The similarities between Trump and Shakespeare's despotic Richard III have not gone unnoticed.

Make Shakespeare Great Again: What voters can learn from Richard III

President Trump has been compared with Shakespeare’s autocratic Richard III. New Zealanders watching their diminishing KiwiSaver balances should take note.

The first thing you’ll notice is this is the business editor writing about Shakespeare. It may be a summer rush of blood to the head; I prefer to think of it as a perk of working for an irreverent media startup.

The truth is I’m a Shakespeare nerd. Seeing Patrick Stewart play Shylock in the Royal Shakespeare Company’s Las Vegas-themed The Merchant of Venice (complete with Elvis impersonators) a few years ago was a life-changing experience.

In recent weeks I’ve been glued to the melodrama that is the longest government shutdown in US history, but that is less life-altering than horrifying. For us tucked down here in our stable little South Pacific democracy the idea that government employees should go unpaid simply because the leader is having a tantrum is appalling.

However I have got off the Washington Post app long enough to book tickets to Richard III at the Pop Up Globe. The timing is eloquent, because more than one eagle-eyed commentator has spotted the similarities between President Trump and Shakespeare’s tyrannical king.

“When the state is weak, unscrupulous politicians can become powerful leaders,” says the Pop Up Globe’s Richard III blurb. Sound familiar? It goes on: “In a world where no-one believes that such an inappropriate candidate could ever rise to power, Richard Duke of Gloucester plays upon his own reputation and shamelessly manipulates, extorts and executes his way to the top.”

Richard declares he’ll stop at nothing to become king, and glorifies his evil nature: “And thus I clothe my naked villainy with old odd ends stolen out of holy writ, and seem a saint, when most I play the devil,” he says.

To be clear, unlike Richard Trump hasn’t had anyone knocked off. But indifference to the truth, shameless and hyperinflated self-confidence while being supremely unqualified for the job, and trading in false piety when it suits him are all hallmarks of his bizarre presidency.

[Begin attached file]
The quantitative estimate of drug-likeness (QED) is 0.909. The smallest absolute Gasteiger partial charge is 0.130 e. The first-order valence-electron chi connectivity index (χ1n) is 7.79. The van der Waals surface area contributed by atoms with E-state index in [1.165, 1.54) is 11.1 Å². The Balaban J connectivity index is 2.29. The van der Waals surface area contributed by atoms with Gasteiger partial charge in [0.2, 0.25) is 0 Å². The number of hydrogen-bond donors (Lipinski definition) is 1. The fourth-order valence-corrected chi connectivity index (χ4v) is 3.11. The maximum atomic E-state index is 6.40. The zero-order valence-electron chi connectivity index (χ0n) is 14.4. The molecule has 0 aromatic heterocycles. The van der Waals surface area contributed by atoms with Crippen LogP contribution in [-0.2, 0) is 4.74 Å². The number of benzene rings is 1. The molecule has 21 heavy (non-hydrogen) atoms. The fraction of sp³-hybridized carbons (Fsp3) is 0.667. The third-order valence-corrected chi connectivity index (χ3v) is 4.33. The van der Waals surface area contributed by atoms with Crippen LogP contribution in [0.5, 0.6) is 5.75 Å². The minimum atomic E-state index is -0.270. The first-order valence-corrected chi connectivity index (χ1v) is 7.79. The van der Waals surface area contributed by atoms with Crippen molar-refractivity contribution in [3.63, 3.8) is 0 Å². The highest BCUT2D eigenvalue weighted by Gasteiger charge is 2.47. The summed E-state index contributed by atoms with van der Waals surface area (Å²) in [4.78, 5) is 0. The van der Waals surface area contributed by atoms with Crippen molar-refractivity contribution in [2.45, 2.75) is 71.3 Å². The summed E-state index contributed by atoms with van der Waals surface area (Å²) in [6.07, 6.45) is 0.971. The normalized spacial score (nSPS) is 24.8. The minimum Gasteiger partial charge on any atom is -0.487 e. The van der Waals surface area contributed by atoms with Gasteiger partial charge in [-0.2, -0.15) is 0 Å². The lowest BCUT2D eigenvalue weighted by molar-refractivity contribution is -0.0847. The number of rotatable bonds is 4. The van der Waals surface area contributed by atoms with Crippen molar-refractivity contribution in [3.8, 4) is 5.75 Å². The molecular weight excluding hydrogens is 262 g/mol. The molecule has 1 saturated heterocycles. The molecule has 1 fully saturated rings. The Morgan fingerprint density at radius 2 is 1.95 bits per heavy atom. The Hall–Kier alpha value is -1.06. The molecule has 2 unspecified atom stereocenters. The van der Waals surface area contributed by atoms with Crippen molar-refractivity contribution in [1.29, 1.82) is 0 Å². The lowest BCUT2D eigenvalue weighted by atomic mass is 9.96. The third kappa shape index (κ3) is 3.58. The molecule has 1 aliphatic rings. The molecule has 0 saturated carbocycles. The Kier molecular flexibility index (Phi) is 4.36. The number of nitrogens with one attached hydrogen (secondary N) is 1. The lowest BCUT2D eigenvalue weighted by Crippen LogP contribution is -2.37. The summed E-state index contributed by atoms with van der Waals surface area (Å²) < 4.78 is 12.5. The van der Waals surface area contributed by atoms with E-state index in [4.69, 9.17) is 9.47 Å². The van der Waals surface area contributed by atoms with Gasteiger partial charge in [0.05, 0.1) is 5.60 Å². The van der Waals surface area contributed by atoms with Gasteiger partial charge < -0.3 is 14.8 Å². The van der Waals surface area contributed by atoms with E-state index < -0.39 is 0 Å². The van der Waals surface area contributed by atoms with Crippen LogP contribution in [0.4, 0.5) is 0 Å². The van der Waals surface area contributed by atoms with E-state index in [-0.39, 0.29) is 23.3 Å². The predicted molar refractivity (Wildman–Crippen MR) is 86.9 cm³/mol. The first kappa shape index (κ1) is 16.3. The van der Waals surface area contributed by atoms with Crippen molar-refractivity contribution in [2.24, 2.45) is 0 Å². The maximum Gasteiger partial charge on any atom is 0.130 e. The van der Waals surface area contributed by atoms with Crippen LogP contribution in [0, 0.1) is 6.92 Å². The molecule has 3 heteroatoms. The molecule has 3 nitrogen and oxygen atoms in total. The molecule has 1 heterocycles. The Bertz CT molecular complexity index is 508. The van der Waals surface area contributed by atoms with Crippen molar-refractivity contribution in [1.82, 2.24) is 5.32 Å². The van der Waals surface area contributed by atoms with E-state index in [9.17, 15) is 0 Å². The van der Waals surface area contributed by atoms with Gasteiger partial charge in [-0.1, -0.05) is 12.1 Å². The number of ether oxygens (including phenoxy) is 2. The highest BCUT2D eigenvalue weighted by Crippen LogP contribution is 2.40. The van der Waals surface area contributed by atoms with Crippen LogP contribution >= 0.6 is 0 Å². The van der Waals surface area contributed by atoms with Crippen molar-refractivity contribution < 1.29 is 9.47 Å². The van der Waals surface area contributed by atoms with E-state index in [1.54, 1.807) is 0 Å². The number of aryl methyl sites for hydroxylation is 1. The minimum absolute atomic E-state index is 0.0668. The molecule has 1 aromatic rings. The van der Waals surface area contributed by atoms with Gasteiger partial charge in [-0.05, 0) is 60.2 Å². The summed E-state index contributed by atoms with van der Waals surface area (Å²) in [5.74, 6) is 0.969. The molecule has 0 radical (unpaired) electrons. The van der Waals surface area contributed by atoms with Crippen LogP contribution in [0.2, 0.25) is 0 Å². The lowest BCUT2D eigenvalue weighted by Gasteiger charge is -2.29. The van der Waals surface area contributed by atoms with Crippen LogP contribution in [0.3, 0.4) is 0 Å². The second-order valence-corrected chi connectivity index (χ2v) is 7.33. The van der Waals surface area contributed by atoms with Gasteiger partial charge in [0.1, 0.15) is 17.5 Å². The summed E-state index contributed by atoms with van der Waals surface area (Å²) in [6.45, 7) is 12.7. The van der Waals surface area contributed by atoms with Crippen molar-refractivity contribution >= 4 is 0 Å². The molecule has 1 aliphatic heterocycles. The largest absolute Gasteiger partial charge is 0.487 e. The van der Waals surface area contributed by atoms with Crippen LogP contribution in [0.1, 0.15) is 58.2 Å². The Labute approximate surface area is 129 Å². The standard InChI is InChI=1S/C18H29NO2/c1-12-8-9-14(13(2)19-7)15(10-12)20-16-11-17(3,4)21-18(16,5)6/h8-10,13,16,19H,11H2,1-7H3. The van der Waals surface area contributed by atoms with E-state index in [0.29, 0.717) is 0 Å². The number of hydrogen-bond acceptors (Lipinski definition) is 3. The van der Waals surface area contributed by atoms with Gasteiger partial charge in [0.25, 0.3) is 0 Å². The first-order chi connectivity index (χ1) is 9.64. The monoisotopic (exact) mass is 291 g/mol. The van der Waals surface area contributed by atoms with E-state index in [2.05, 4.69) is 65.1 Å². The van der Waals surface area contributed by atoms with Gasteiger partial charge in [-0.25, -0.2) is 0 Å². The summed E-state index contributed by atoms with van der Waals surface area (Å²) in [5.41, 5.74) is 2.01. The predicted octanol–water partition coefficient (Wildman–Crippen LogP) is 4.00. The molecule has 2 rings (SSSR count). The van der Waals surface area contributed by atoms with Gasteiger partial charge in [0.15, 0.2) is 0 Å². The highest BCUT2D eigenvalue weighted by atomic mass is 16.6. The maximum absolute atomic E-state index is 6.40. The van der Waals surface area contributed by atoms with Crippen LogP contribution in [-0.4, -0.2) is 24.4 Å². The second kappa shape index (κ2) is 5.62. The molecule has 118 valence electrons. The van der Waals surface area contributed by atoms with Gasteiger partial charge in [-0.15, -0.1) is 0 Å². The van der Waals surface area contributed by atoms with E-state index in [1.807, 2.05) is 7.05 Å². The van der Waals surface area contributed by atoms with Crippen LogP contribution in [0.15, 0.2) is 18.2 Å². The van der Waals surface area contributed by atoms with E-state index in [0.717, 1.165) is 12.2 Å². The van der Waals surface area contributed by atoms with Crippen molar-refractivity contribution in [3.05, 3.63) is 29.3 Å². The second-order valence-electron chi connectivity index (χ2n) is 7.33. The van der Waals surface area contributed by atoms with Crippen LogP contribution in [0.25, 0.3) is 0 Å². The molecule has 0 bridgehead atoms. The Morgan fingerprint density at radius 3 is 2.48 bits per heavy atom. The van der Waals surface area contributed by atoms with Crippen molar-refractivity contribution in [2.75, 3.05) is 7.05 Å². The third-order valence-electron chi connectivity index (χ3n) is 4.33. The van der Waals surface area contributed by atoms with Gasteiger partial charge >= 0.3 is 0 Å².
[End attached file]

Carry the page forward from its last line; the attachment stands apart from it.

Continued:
The embarrassing sight of shuttered federal agencies is a crisis of Trump’s own creation. He continues to capitulate to his ultra-conservative base by demanding the exorbitantly expensive folly of a southern border wall, and displays little interest in brokering an end to the damaging impasse.

The Pop Up Globe does pretty straight, doublet-and-hose kind of Shakespeare so I’m not expecting Richard to come out in orange candy floss hair and a permatan. That would be too obvious. Nonetheless it irks me that Shakespeare is no longer routinely taught in New Zealand schools, because there is a classic richness of learning and language in his plays. If we had a better understanding of concepts such as “all that glisters is not gold” (The Merchant of Venice again) humanity might not be quite so doomed to constantly repeat its mistakes.

The latest US fiasco may seem like a far-off horror show, but it does impact us here in Aotearoa. Spotted your dwindling KiwiSaver balance lately? You have turbulence on international markets driven by factors such as the train-wreck Trump presidency and Brexit to thank for that, and market commentators are predicting we’re in for no less a bumpy ride in 2019.

There may not be much we can do about that directly but it seems to me there are key lessons to be learned from the current state of affairs in the US, and the most important of these is to vote. Ensure there is no political void to be filled by buffoons and bullies. Be grateful we don’t have a batshit crazy system where three arms of government can be deadlocked over something as basic as paying museum workers, and keep it that way.

No-one puts it better than the Bard so I’ll leave the last word to him: “Th’ abuse of greatness is when it disjoins remorse from power.” – Julius Caesar.


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